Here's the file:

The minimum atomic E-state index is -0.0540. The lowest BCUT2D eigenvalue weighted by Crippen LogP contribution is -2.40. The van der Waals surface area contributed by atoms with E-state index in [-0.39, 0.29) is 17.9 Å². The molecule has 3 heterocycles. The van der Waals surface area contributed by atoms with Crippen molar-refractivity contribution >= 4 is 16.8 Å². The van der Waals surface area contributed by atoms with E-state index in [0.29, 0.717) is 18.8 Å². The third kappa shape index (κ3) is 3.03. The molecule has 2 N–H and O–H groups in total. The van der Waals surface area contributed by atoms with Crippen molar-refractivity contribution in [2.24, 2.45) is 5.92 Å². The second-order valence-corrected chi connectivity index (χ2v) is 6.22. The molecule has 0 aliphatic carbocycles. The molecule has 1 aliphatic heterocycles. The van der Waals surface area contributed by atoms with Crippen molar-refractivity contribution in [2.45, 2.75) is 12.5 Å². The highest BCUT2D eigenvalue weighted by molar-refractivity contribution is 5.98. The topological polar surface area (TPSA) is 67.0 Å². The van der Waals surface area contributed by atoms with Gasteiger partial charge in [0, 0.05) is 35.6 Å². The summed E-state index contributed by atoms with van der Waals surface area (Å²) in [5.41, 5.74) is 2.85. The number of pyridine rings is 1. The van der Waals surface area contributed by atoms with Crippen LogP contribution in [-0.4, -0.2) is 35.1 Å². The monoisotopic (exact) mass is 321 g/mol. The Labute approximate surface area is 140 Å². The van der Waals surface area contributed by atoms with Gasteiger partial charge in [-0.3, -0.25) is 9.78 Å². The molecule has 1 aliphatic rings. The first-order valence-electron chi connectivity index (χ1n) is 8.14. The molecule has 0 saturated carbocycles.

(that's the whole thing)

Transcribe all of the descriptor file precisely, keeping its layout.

The minimum atomic E-state index is -0.0540. The lowest BCUT2D eigenvalue weighted by Crippen LogP contribution is -2.40. The van der Waals surface area contributed by atoms with E-state index in [-0.39, 0.29) is 17.9 Å². The molecule has 3 heterocycles. The van der Waals surface area contributed by atoms with Crippen molar-refractivity contribution >= 4 is 16.8 Å². The van der Waals surface area contributed by atoms with E-state index in [0.29, 0.717) is 18.8 Å². The third kappa shape index (κ3) is 3.03. The molecule has 2 N–H and O–H groups in total. The van der Waals surface area contributed by atoms with Crippen molar-refractivity contribution in [2.24, 2.45) is 5.92 Å². The second-order valence-corrected chi connectivity index (χ2v) is 6.22. The molecule has 0 aliphatic carbocycles. The molecule has 1 aliphatic heterocycles. The van der Waals surface area contributed by atoms with Crippen molar-refractivity contribution in [2.45, 2.75) is 12.5 Å². The highest BCUT2D eigenvalue weighted by molar-refractivity contribution is 5.98. The topological polar surface area (TPSA) is 67.0 Å². The van der Waals surface area contributed by atoms with Gasteiger partial charge in [0, 0.05) is 35.6 Å². The summed E-state index contributed by atoms with van der Waals surface area (Å²) in [5.41, 5.74) is 2.85. The number of pyridine rings is 1. The van der Waals surface area contributed by atoms with Crippen LogP contribution in [-0.4, -0.2) is 35.1 Å². The monoisotopic (exact) mass is 321 g/mol. The Labute approximate surface area is 140 Å². The van der Waals surface area contributed by atoms with Gasteiger partial charge in [-0.3, -0.25) is 9.78 Å². The molecule has 1 aliphatic rings. The first-order valence-electron chi connectivity index (χ1n) is 8.14. The molecule has 0 saturated carbocycles.